As you'll realise, these little points are, in fact, major points that can help you decide whether a horse is a good chance or not.


The details for each of the horse's last five starts are featured as follows (using as an example the form for Guns Ablaze at Randwick on June 14):

1-11 Rand 14 June 1100 2YO Hcp, Dead, L. Moloney (11) 56.5 (cd 54.5) 5-2, 2nd Ages Ago 55.5, nose, ? len, 1-06.66, 2nd at 800, 2nd 400, last 600m in 37. Is. Betting: 9-4, 5-2. Limit 52.

Here, then, in a nutshell is a description of how the horse performed. We can see that he carried 54.5kg to win at Randwick over 1100m, that he scored narrowly, and that he was a handy 2nd throughout until getting up to win.

Underneath each horse's formlines is a potted comment. It could read like this one, for Desert Sashay, winner of the first race at Randwick on June 26:

'Supported from 20s to 12s before grabbing the minor placing behind Chief Mo Mo at Rosehill 17 days ago. In astute hands and he comes under consideration.'

One aspect of Winning Post I like a lot is that it goes all out to get as many formguides in as possible. You can pick up a copy on Friday morning and find guides for all the major meetings on Friday, Saturday, Sunday ... and Monday!

Now that's an excellent service. A whole weekend to study Monday's form!


Winning Post, then, is a complete formguide, and certainly it has enough information contained in its pages to enable most punters to decide which horses they want to back.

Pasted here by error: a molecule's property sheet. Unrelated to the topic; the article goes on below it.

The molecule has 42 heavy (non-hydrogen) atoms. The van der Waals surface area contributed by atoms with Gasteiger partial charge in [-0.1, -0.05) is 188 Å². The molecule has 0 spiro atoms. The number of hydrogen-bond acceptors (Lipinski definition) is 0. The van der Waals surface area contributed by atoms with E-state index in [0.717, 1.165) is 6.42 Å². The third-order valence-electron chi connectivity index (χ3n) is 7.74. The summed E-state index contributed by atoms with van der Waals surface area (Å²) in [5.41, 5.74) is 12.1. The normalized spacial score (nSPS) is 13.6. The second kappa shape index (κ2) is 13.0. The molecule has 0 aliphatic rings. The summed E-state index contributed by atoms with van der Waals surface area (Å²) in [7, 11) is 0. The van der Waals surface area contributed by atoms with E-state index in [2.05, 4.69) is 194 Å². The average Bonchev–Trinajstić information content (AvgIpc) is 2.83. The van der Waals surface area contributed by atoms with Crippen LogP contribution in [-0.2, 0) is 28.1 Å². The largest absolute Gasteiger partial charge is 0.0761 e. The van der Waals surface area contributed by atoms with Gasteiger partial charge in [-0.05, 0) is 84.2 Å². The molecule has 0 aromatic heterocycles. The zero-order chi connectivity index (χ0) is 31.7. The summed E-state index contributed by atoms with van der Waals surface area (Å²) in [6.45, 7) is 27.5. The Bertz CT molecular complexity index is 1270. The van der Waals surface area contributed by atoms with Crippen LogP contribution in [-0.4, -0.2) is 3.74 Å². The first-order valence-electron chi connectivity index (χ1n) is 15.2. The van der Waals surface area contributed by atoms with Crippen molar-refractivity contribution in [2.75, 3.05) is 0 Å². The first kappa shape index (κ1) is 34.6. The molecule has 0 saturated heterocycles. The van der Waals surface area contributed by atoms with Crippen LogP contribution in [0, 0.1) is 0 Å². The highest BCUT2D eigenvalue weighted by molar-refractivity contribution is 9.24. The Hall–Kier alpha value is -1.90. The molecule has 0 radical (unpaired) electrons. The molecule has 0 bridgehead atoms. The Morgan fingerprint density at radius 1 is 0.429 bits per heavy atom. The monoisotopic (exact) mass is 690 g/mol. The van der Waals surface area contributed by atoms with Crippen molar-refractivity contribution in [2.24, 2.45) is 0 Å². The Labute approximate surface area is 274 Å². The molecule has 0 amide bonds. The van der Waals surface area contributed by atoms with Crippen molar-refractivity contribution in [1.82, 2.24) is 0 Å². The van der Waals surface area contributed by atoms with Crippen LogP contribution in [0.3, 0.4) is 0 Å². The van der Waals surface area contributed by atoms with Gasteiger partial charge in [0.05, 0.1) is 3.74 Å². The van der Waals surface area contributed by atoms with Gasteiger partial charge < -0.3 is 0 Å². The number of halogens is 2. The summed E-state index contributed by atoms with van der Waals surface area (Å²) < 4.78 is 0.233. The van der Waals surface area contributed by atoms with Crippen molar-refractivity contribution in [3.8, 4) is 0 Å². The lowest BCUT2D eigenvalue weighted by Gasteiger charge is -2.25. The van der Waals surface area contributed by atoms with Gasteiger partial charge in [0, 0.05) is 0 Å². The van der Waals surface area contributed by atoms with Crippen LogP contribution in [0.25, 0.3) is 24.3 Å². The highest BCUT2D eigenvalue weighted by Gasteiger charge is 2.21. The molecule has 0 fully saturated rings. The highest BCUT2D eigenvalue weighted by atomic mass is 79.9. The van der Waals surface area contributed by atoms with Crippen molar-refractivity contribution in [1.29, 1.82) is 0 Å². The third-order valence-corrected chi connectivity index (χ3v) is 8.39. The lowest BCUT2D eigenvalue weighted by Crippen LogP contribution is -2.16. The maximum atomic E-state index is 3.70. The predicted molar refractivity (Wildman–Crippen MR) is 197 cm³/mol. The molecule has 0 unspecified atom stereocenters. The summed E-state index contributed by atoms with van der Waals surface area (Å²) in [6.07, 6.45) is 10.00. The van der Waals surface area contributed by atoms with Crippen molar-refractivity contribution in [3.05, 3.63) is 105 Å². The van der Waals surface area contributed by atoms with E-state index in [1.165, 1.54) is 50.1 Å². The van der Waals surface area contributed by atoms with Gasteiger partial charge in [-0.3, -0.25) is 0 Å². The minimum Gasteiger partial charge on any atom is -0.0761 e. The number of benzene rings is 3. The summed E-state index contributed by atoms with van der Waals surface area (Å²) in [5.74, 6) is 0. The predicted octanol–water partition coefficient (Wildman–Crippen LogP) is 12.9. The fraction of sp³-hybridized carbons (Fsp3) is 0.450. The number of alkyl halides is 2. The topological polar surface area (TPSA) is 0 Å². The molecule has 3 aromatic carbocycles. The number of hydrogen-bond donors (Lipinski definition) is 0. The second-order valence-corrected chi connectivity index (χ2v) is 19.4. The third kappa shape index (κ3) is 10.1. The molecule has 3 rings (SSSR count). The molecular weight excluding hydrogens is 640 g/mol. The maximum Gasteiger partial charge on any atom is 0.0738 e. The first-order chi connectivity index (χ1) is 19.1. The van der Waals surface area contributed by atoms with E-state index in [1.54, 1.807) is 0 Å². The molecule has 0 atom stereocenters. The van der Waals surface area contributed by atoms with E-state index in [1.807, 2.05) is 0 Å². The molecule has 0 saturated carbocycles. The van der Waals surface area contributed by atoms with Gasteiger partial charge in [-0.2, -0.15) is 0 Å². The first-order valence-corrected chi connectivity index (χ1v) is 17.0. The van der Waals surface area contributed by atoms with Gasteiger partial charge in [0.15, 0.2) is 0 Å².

It doesn't offer the sheer breadth and scope of Sportsman, but I doubt it's aiming at the punters who want the sort of information that Sportsman offers. It's much more of a rival for Best Bets.

Both offer the same sort of formlines for each runner. The difference is that Best Bets' information comes in a small, pocket-book-sized format, which appeals to a lot of punters.

Winning Post, because of its tabloid size and its 68 pages, is able to offer a lot of editorial content as well. This is something that Best Bets attempted to provide when it changed ownership a year or more ago, but which it eventually dropped, I guess because of the pressure on space and the costs involved.

It's interesting when discussing the various formguides to speculate about their respective sales figures. In its heyday, Best Bets used to sell 80,000 copies. If it sold a third as much as that now, I'd be surprised, even though it's now a better and more thorough publication.

Sportsman's sales are not publicly revealed, though some 20 years ago there was talk of sales in the 20,000 to 25,000 range. I would speculate that Winning Post might sell around 5000 to 7000 copies, and Wizard around the 3000 mark.

Considering the vast numbers of punters in Australia, these are moderate sales figures. I suppose one of the reasons why people don't bother buying formguides is that they are happy enough with their morning newspaper guides.

There is always going to be room, though, for the specialised formguides; at least I sincerely hope there is. Whether all can survive with the advent of a GST, who knows? It might well be the knockout blow if consumers suddenly stop buying them because of increased price.

In next month's September PPM, I'll be taking a look at the Wizard formguide. It's a guide aimed at serious punters and it's one I've always felt could have been presented in a better format and with a much more modern look about it.

Click here to read Part 4.
Click here to read Part 5.
Click here to read Part 6.
Click here to read Part 1.
Click here to read Part 2.

By Brian Blackwell